Defibrillators in public buildings need more upkeep

Automated external defibrillators are easy to use but need routine maintenance to work properly to save a life.

Automated external defibrillators are easy to use but need routine maintenance to work properly to save a life.

Documents obtained Access to Information showed 562 reports to Health Canada between 2007 and January 2012 of incidents with defibrillators.

Hockey commentator Don Cherry unveiled an automated external defibrillator (AED) as part of a campaign to mandate the devices at schools and hockey arenas, where they need to properly maintained. (Darren Calabrese/Canadian Press)

In 102 cases, the devices wouldn't power on or turned off unexpectedly.

Nine of the patients died.

The devices are designed to be easy to use but components like batteries and pads need to be checked regularly.

There is no question that defibrillators save lives. The push is to better track the devices, said Dr. Allan de Caen of the Heart and Stroke Foundation.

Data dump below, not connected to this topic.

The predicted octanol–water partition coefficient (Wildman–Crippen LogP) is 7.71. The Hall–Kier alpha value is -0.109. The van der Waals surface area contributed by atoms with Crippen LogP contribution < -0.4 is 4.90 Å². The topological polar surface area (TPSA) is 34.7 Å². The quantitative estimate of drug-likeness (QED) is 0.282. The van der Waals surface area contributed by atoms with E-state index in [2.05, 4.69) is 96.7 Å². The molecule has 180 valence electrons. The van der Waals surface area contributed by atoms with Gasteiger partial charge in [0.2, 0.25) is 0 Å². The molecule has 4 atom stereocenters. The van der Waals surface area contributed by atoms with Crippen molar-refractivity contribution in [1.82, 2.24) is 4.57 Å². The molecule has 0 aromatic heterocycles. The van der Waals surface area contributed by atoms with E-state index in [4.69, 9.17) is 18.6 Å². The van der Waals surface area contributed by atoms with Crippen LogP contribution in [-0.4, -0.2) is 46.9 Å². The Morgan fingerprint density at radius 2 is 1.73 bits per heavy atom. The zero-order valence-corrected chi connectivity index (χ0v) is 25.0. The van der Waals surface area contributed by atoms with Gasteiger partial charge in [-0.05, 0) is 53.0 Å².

"I am worried but I think it’s a flag that goes up," de Caen said. "We still need to use the devices, but we need to have a better grasp on how people are actually using them and maintaining them after they purchase them."

Used in conjunction with CPR within the first three minutes of a cardiac arrest, the defibrillators can increase an individual's chance of survival by up to 75 per cent. Each minute defibrillation is delayed reduces survival rates.

Since the devices might sit for months or years before they are used, de Caen said someone needs to pay attention to the batteries, in the same way that fire extinguishers and fire alarms are monitored.

Many public places already have defibrillators. During the last federal election campaign, the Conservatives promised to put a device in every hockey arena across the country.

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When Tanya Lahey's 14-year-old son collapsed after he was hit in the chest with a puck in Cape Breton, the rink's defibrillator battery was dead. A paramedic performed CPR until an ambulance arrived with a working defibrillator.

"To me knowing that all of these AEDs have failed, that should be the kicker that everybody should want to find a way to make them work better," said Lahey, who is pushing for a national tracking system.

So far, Manitoba is the only province that has passed legislation to make registering and maintaining the devices mandatory to ensure that the life-saving machines work when needed.

With files from CBC's Briar Stewart